Dreaming Your Dream by Starwing

Book Description

This illustrated novel tells the tale of a dystopian future where, following a war that nearly devastated humanity, the survivors partnered with Artificial Intelligence to create a brighter future. The people enjoy a virtual utopia every night by using interactive dream technology, but their computer-generated dreams are the only source of entertainment available. The AI determined that the root cause of all harmful human behaviours was uncontrolled emotions, but balanced, harmonious emotions are an integral aspect of wellness. It concluded that the only way to reliably achieve that was to eliminate emotion while a person was awake, then provide a safe way to experience the complete range of human emotions while engaged in dreaming. The story follows a man who struggles to hide the fact that he can still feel a low level of emotions during the day. He must keep his secret emotions and his mind strictly controlled-through the use of meditation-but he continues to make that harder and harder to accomplish when his life is on the line.

Science Fiction / Dystopian

Includes 50 Film Noir inspired illustrations by Melinda Maria Lack.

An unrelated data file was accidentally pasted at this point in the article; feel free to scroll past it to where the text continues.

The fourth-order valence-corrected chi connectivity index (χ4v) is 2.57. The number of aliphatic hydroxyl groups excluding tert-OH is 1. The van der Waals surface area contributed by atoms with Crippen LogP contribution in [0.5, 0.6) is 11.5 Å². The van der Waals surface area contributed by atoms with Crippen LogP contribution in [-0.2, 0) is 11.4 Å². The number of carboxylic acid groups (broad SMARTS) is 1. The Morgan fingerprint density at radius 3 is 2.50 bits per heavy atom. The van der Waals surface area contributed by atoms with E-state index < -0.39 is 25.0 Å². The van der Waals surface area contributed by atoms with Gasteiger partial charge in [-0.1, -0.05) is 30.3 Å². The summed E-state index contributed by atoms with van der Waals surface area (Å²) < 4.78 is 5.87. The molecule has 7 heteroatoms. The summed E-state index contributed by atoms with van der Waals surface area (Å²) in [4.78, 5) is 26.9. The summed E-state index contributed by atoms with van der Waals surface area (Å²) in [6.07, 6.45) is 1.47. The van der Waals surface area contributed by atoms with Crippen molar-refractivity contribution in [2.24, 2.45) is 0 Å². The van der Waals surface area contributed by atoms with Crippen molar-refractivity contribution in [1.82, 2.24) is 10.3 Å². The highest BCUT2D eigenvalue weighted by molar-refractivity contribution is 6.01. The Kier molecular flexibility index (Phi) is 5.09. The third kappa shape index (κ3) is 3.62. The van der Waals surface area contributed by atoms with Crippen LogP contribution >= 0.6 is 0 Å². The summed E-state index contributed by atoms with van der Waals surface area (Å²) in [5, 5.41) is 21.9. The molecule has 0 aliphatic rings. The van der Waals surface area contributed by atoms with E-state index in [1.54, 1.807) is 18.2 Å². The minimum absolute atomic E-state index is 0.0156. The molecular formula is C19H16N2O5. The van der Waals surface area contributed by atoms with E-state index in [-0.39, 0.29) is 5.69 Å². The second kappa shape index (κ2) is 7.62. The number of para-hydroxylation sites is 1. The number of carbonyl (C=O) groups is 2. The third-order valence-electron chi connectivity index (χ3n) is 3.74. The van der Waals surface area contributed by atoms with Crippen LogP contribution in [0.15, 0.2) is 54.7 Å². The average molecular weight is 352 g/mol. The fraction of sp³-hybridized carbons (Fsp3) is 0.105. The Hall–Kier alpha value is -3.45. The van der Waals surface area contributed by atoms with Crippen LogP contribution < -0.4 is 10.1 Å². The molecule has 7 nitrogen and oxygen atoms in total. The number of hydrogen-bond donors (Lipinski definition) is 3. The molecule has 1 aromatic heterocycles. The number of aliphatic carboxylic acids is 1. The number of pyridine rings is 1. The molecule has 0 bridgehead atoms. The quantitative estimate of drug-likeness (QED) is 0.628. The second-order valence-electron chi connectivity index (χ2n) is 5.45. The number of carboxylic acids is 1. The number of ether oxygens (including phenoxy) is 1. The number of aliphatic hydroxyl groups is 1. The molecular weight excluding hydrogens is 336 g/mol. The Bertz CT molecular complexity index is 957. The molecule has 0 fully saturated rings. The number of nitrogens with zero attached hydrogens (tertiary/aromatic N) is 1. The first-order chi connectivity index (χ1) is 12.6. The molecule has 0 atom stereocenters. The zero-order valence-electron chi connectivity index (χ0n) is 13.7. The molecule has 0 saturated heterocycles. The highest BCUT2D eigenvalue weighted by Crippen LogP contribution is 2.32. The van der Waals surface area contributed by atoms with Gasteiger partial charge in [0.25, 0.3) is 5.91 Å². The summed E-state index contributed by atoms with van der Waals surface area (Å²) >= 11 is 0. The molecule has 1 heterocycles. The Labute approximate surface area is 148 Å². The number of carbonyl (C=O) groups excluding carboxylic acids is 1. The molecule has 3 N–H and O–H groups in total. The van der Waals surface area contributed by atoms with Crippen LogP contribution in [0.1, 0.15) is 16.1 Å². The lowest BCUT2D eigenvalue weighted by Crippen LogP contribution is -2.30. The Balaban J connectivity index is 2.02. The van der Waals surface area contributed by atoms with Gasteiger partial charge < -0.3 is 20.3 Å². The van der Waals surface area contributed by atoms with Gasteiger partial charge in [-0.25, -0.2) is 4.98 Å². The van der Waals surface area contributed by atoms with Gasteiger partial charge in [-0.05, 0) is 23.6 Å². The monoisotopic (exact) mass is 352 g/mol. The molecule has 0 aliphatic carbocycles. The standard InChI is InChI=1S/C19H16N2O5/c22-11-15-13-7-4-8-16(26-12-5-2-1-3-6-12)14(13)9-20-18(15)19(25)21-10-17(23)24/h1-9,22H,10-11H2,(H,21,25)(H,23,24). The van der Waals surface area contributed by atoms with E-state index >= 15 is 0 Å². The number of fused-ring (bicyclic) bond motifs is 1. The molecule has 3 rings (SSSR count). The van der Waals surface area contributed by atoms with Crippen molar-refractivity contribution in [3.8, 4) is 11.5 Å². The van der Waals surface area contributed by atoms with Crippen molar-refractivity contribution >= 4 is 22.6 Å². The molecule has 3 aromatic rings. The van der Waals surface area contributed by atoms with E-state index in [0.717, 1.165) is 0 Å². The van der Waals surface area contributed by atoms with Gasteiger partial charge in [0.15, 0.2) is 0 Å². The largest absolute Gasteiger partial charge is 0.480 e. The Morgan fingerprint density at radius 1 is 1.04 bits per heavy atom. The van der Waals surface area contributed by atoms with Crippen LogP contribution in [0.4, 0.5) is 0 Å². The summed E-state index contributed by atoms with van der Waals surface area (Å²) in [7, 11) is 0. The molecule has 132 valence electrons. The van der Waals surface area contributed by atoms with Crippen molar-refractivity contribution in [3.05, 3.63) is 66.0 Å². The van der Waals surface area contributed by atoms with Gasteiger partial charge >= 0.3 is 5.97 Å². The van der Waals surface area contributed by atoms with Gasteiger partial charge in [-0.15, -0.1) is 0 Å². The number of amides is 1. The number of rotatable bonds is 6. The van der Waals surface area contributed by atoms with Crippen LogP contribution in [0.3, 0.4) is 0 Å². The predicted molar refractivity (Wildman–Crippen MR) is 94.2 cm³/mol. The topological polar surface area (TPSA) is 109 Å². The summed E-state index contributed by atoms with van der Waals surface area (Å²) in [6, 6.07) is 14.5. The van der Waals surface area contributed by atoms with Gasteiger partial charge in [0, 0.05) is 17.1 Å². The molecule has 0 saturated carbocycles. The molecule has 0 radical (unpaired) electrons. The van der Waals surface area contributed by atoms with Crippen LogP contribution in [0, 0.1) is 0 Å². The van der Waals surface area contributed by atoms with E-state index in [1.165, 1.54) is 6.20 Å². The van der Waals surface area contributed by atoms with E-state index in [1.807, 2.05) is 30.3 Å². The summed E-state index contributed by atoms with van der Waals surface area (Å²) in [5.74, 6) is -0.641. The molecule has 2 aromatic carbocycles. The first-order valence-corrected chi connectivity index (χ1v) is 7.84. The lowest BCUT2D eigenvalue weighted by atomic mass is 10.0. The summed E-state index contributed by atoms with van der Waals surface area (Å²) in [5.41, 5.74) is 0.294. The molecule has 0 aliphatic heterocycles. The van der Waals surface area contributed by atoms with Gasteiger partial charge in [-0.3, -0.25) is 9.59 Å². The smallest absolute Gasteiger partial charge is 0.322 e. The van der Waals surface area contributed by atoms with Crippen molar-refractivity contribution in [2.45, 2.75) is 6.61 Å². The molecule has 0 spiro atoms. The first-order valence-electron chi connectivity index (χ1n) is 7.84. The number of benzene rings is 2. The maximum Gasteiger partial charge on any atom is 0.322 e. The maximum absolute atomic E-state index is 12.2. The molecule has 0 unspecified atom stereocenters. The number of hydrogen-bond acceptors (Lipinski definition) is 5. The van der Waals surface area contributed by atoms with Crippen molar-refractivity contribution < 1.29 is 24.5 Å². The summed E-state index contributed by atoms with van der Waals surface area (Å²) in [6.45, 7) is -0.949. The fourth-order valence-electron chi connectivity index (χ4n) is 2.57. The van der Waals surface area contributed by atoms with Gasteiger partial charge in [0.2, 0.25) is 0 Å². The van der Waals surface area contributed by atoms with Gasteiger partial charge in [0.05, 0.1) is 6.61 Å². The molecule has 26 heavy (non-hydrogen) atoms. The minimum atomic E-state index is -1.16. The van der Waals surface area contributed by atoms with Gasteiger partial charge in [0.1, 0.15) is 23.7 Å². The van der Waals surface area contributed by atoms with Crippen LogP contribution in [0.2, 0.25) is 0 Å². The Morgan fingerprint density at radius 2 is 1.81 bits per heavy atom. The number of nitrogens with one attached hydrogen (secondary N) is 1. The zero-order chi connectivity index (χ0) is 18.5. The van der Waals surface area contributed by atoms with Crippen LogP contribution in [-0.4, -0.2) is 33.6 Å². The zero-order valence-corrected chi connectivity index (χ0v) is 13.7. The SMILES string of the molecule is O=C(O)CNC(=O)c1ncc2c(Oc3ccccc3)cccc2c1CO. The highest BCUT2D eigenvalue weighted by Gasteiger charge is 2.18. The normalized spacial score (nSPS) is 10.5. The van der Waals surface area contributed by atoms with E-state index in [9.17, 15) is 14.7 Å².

My Review

4/5 stars
I read a digital version of this book kindly provided by the author in exchange for an honest review, thank you very much!

In her post apocalyptic, illustrated novel, Dreaming Your Dream, author Starwing paints a bleak picture of the dystopian future on Earth after “The Rage War”:

After the final war, the buildings remained abandoned and everything fell into disrepair. Wooden materials were weakened or burned during the war, concrete and mortar were damaged by environmental effects, and metal continued to slowly rust away. Finally, a moderately strong earthquake delivered the conclusive blow that resulted in partial or complete cave-ins to most of the buildings—especially the newer constructions.

Everyone must now wear gas masks outdoors due to the lack of atmospheric oxygen, and all buildings must be entered via an airlock. Everyone’s lives are run by an AI in their homes named Celeste. She turns on lights, boils water and is hooked up to their DreamSoft dream selector device, constantly monitoring everything they say, do and even dream.

Since the war, most people have had their emotions inhibited and only experience feelings in dreams. Anyone displaying emotions is declared mentally ill and the mentally ill are ‘removed’ from society and euthanized in ‘sleep pods’.

The novel is entirely written from the point of view of the main character, John, a very likeable 34 year old single male, who lives the life of a loner in City 9, one of many newly built cities surrounded by the ruins of the war. He is one of the few who are able to experience emotions when not dreaming and has to be very careful not to give himself away during his daily life, working as an electronics repairer.